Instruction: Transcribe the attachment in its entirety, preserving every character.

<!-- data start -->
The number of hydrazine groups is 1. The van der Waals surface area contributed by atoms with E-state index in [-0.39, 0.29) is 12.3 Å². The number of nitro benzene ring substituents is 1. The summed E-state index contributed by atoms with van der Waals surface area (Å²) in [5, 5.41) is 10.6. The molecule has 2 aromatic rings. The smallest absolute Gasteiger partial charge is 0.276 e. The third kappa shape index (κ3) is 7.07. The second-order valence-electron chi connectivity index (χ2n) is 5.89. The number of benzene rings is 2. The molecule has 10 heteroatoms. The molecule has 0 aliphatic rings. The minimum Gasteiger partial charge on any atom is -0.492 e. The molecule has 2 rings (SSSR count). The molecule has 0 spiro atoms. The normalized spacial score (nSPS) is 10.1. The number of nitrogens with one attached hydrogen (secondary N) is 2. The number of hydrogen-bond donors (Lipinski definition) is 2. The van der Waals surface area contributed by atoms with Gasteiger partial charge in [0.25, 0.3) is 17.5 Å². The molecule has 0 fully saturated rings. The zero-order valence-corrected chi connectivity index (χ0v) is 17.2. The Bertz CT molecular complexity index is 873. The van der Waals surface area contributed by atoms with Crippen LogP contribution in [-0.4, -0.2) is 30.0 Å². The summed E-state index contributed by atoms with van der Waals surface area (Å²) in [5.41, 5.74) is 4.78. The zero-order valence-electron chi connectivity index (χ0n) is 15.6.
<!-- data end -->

The number of hydrazine groups is 1. The van der Waals surface area contributed by atoms with E-state index in [-0.39, 0.29) is 12.3 Å². The number of nitro benzene ring substituents is 1. The summed E-state index contributed by atoms with van der Waals surface area (Å²) in [5, 5.41) is 10.6. The molecule has 2 aromatic rings. The smallest absolute Gasteiger partial charge is 0.276 e. The third kappa shape index (κ3) is 7.07. The second-order valence-electron chi connectivity index (χ2n) is 5.89. The number of benzene rings is 2. The molecule has 10 heteroatoms. The molecule has 0 aliphatic rings. The minimum Gasteiger partial charge on any atom is -0.492 e. The molecule has 2 rings (SSSR count). The molecule has 0 spiro atoms. The normalized spacial score (nSPS) is 10.1. The number of nitrogens with one attached hydrogen (secondary N) is 2. The number of hydrogen-bond donors (Lipinski definition) is 2. The van der Waals surface area contributed by atoms with Gasteiger partial charge in [0.25, 0.3) is 17.5 Å². The molecule has 0 fully saturated rings. The zero-order valence-corrected chi connectivity index (χ0v) is 17.2. The Bertz CT molecular complexity index is 873. The van der Waals surface area contributed by atoms with Crippen LogP contribution in [-0.4, -0.2) is 30.0 Å². The summed E-state index contributed by atoms with van der Waals surface area (Å²) in [5.41, 5.74) is 4.78. The zero-order valence-electron chi connectivity index (χ0n) is 15.6.